I didn't get there early enough for the entire top half of the frame to be lit, so you have to use your imagination to extend the sunlight all the way through the foliage, stopping right at the white cement.

The sunlight makes the image louder than the one below and I usually prefer quiet images with power. But the light also gives the top one a more dynamic feel as compared to the bottom which is more static.

Which do you prefer? "Neither" is an acceptable answer. Saying no is a huge part of the creative  process.

Oct 15, 2012

It calls!


Crenshaw and 51st. Having seen a shuttle launch and a landing, this was an especially surreal sight.

Tree trimmers had pruned the outer branches minutes before Endeavour rolled through. Clearance was about six inches…

Brakes for ANY vehicle! 
Whenever my college girlfriend Elizabeth Flint uttered the two magic words "It calls!" (and usually after more than a few beers) I knew we'd soon be on our way to Cape Canaveral. I went to Duke University in North Carolina during the early days of the shuttle program. While alcohol and teenage hormones typically result in different outcomes than hopping in a car to see a shuttle launch, we were decidedly not typical teenagers. Duke is about a nine hour drive from Cape Canaveral, well within the reach of two thrill seekers anxious to share in America's pride.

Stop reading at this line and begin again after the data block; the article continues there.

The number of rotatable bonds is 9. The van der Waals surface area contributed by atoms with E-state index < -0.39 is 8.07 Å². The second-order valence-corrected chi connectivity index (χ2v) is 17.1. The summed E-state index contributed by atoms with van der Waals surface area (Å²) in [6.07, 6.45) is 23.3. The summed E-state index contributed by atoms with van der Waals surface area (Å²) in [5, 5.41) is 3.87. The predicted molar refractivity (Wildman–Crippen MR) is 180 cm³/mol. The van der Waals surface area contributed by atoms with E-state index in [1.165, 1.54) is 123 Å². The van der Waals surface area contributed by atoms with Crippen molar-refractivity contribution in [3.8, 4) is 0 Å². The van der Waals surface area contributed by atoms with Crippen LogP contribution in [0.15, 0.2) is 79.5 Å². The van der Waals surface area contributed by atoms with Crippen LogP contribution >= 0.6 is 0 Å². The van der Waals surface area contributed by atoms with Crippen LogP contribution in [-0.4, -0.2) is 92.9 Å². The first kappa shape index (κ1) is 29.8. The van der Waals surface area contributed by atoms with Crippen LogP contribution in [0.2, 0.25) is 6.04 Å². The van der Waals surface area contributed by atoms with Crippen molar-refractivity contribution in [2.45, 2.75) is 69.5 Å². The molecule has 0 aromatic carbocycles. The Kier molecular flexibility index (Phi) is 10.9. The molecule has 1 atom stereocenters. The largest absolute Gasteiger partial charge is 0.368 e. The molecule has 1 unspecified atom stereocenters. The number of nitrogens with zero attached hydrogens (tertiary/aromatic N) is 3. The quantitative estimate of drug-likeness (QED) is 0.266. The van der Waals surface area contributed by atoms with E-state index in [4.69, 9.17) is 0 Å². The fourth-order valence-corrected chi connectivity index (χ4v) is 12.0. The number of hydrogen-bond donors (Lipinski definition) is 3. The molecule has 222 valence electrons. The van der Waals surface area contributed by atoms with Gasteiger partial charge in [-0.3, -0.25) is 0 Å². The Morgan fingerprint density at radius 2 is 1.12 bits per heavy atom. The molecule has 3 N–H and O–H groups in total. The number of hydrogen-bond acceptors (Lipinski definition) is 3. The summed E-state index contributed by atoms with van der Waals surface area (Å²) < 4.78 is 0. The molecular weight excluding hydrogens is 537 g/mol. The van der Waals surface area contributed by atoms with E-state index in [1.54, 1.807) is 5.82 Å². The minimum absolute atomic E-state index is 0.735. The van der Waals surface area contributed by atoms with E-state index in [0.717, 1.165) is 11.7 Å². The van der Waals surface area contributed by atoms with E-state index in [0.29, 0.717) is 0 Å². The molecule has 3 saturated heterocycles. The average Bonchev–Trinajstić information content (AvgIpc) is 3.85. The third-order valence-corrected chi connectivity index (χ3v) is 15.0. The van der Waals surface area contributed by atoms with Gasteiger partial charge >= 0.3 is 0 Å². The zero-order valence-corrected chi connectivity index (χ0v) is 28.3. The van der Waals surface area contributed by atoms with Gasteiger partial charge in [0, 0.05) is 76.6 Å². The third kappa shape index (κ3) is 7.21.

Our first trip was an exciting dud; the Challenger launch was aborted at T-12 seconds. The second trip was much less embarrassing as launch was aborted at T-35 minutes. (progress?) For the third we decided to go in style and got press credentials, courtesy of the Duke newspaper. That got us much closer and apparently better luck as we saw Challenger rocket into orbit. It was quite a sight, even from the press area which was about two miles away.

We also happened to be in California to see the landing of Discovery. Early landings all took place at Edwards Air Force base in the Mojave Desert. That scene was much less tied-down than Cape Canaveral and spectators and press were on equal footing in terms of viewing conditions. We heard the trademark double sonic booms then spotted a small spec falling out of the sky. Saying that the shuttle is a glider is one of those statements that's true only by a technicality. It really did fall like a ton of bricks with almost no forward movement. It was a picture-perfect landing. Wish I could have said the same for my relationship with Elizabeth.

The space shuttle program has been an obsession of mine for more than thirty years. I was giddy to see this inspiring, familiar spaceship close enough to touch. It was also gratifying to see the enthusiasm of other Los Angelinos who came out to soak up the awe. Apparently it called to them too.